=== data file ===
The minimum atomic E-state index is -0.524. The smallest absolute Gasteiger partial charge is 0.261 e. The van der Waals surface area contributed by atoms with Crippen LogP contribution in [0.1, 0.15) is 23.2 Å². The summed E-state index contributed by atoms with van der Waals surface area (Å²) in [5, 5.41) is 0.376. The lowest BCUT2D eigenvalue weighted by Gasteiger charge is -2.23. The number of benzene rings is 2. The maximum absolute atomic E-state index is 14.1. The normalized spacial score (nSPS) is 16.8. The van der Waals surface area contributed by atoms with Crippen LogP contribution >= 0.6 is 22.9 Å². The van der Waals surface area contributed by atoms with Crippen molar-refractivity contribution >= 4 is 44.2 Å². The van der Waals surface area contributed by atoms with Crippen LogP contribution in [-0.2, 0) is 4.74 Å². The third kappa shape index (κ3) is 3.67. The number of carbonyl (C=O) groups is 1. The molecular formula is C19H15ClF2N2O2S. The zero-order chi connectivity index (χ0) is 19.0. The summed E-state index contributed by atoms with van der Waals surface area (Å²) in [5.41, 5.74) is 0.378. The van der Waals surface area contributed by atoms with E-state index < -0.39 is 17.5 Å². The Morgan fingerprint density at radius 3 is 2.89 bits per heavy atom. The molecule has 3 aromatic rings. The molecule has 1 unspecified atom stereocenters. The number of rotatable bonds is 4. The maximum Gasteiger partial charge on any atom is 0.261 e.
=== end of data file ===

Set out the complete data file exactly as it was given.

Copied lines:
The minimum atomic E-state index is -0.524. The smallest absolute Gasteiger partial charge is 0.261 e. The van der Waals surface area contributed by atoms with Crippen LogP contribution in [0.1, 0.15) is 23.2 Å². The summed E-state index contributed by atoms with van der Waals surface area (Å²) in [5, 5.41) is 0.376. The lowest BCUT2D eigenvalue weighted by Gasteiger charge is -2.23. The number of benzene rings is 2. The maximum absolute atomic E-state index is 14.1. The normalized spacial score (nSPS) is 16.8. The van der Waals surface area contributed by atoms with Crippen LogP contribution >= 0.6 is 22.9 Å². The van der Waals surface area contributed by atoms with Crippen molar-refractivity contribution >= 4 is 44.2 Å². The van der Waals surface area contributed by atoms with Crippen LogP contribution in [-0.2, 0) is 4.74 Å². The third kappa shape index (κ3) is 3.67. The number of carbonyl (C=O) groups is 1. The molecular formula is C19H15ClF2N2O2S. The zero-order chi connectivity index (χ0) is 19.0. The summed E-state index contributed by atoms with van der Waals surface area (Å²) in [5.41, 5.74) is 0.378. The van der Waals surface area contributed by atoms with E-state index < -0.39 is 17.5 Å². The Morgan fingerprint density at radius 3 is 2.89 bits per heavy atom. The molecule has 3 aromatic rings. The molecule has 1 unspecified atom stereocenters. The number of rotatable bonds is 4. The maximum Gasteiger partial charge on any atom is 0.261 e.